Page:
Contrary to this UK The Telegraph article,
American Top Gun fighter pilot academy set up by British, Navy Fighter Weapons School aka TOPGUN was not at all "inspired by the Royal Navy elite flying instructors." Indeed I was at NAS Miramar when the Brits were there. While good drivers, they did not influence the school. (The visiting Israelli pilots however, did.) In fact, it was more like a vacation to the Brits. The true inspirations for TOPGUN were the Ault Report, the F-8 Fleet Air Gunnery Unit (FAGU), and Have Drill and Have Dougnut, along with John Boyd's E/M diagrams.
However Darrel Gary who was a TOPGUN instructor at the outset, explains all this better than I:
‘Rowland White’s interpretation of history is disingenuous, erroneous and certainly self promotional. All of the Royal Navy exchange pilots at that time (Dick Lord, Dick Moody and Peter Jago) were excellent pilots. What we learned from them was how to play mess Rugby in our whites, how to pass out in your plate at a Dining In and how to leave your breakfast on the ramp and still make your take-off time. They did make a positive contribution to the development of skill sets and tactical training within the training squadron to which we were all assigned. Many of them remain friends today. Peter lives near San Diego and flies eastern bloc aircraft long with us doing many of the same things we did in our youth. To assert that “they taught us how to fly the F-4 or that they wrote the NFWS syllabus is a complete fabrication.
It was widely understood by our pilots (USN and USAF) that we had trained for a different threat and were flying a very versatile and capable aircraft that was designed to establish air superiority in a different environment than the one we found ourselves engaged in. To further compound the problems, our command and control limitations negated our primary advantage, the ability to kill at long range. U.S. forces were routinely required to make a V.I.D. which put us in a turning fight with weapons not ideally suited for close in high “G” high T.C.A. combat. To make it even worse, the Rules of Engagement shifted the initiative to our adversaries. They exploited those R.O.E. Shame on the planners who don’t have to do the fighting. “Fight to Win” anything else is rubbish.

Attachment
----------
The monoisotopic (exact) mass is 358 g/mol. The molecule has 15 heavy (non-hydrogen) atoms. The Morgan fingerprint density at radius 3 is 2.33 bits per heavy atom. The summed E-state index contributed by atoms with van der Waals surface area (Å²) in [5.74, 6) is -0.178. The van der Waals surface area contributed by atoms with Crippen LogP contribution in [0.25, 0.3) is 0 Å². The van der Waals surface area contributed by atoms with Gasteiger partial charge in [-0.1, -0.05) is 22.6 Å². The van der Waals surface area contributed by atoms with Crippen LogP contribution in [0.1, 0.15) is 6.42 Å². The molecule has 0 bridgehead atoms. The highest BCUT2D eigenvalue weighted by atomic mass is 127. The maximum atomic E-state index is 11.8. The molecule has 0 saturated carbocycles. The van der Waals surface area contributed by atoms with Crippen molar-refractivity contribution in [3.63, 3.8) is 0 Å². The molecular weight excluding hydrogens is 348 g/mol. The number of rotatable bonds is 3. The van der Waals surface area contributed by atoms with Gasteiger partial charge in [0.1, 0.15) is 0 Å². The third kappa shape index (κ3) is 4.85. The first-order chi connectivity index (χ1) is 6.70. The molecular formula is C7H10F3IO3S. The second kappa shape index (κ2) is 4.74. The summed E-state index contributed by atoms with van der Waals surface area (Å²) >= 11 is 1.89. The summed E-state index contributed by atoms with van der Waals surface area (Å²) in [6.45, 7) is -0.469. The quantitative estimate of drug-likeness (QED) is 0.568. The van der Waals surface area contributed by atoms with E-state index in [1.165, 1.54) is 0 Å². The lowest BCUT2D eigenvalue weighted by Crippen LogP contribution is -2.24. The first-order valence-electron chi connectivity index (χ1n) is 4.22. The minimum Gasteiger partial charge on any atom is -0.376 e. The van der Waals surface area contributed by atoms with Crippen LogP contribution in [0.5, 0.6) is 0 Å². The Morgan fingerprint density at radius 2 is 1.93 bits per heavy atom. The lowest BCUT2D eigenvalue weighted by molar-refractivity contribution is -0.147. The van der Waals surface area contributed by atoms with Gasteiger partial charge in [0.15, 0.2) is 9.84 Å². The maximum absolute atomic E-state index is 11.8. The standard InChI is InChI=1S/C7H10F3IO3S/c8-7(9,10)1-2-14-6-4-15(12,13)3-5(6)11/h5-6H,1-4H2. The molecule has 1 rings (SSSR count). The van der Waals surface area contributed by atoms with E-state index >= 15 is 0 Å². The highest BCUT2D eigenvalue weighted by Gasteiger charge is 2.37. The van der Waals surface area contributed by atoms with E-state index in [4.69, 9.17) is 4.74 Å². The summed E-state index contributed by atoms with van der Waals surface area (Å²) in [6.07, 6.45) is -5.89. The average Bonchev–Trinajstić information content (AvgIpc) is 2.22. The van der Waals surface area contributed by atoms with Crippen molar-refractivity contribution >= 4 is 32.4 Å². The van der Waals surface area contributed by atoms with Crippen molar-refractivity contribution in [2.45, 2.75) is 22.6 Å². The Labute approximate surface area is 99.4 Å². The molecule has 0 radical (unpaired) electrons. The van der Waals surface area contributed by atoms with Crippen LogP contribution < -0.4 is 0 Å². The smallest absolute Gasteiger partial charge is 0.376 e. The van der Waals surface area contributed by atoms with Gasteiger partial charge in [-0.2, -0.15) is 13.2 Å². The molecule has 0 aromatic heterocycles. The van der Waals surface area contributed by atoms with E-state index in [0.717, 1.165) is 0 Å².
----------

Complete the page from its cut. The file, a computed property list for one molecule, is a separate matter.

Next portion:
It was the Ault Report that gave voice to the operational forces (Fighter Pilots recently back from combat). The Ault Report cataloged all of the problems facing our forces. The easiest to fix in a short period of time was aircrew training and tactics. Missile performance was next in the line-up and we saw the results before the end of the conflict. Unlike the U.S.A.F. which was ruled by the bomber generals of S.A.C., the U.S. Navy command structure responded appropriately. They told those who experienced the problems and who complained about the situation to “go fix it”.
We studied prior conflicts and all of the prior F-4 vs MIG engagements. Adapting the two aircraft tactical unit, the Rotte/Section/Element established by Werner Molders (Luftwaffe) to the performance capabilities of our aircraft, we developed Loose Deuce maneuvering which emphasized mutual support. Taking advantage of the weapons system capability we developed offensive combat spread techniques and V.I.D tactics to maintain the offensive advantage at the terminal phase of an intercept. We studied Maj John Boyd’s (U.S.A.F.) theory of energy maneuverability in order to understand relative aircraft performance envelopes and the comparative advantages/disadvantages of the F-4 vs our adversaries. We had the added advantage of being able to fly against captured assets. We were able to fly against the adversary aircraft in the western desert. The learning curve was very steep and resulted in dramatically revised tactics and training. We learned to use the vertical and the lag roll and other maneuvers to exploit our relative advantages. All of this was incorporated into the NFWS syllabus. This took place against the backdrop of the bombing halt ordered by President Johnson in November of 1968. For the next three years any aerial confrontation was very limited. President Nixon lifted the ban north of the 20th parallel. By this time numerous NFWS trained pilots were assigned to Fighter Squadrons in the theater of operations. When aerial combat resumed, the results were dramatic. All of the U.S. Navy kills except for two were made by NFWS “TOPGUN” graduates. This is now a part of aviation history, legend and lore…..U.S. Naval Aviation history I might add. He who says otherwise was not there and diminishes himself by trying to assume the credit for the accomplishments of others.’
So the Brits *did* have an important role in the improvement of American fighter pilots. They introduced the concept of a full breakfast, since the typical breakfast before then was “a Coke, a smoke and a puke.” For you glass cockpit flyers, TCA is track crossing angle. During my short time at The School, instructors such as Huck, Manfred and Hawk spoke in awe about the visiting Israeli pilot who watered their eyes in the F-4J they borrowed from somewhere…probably VF-121. The only Brit mentioned during the course was Roy Brown.
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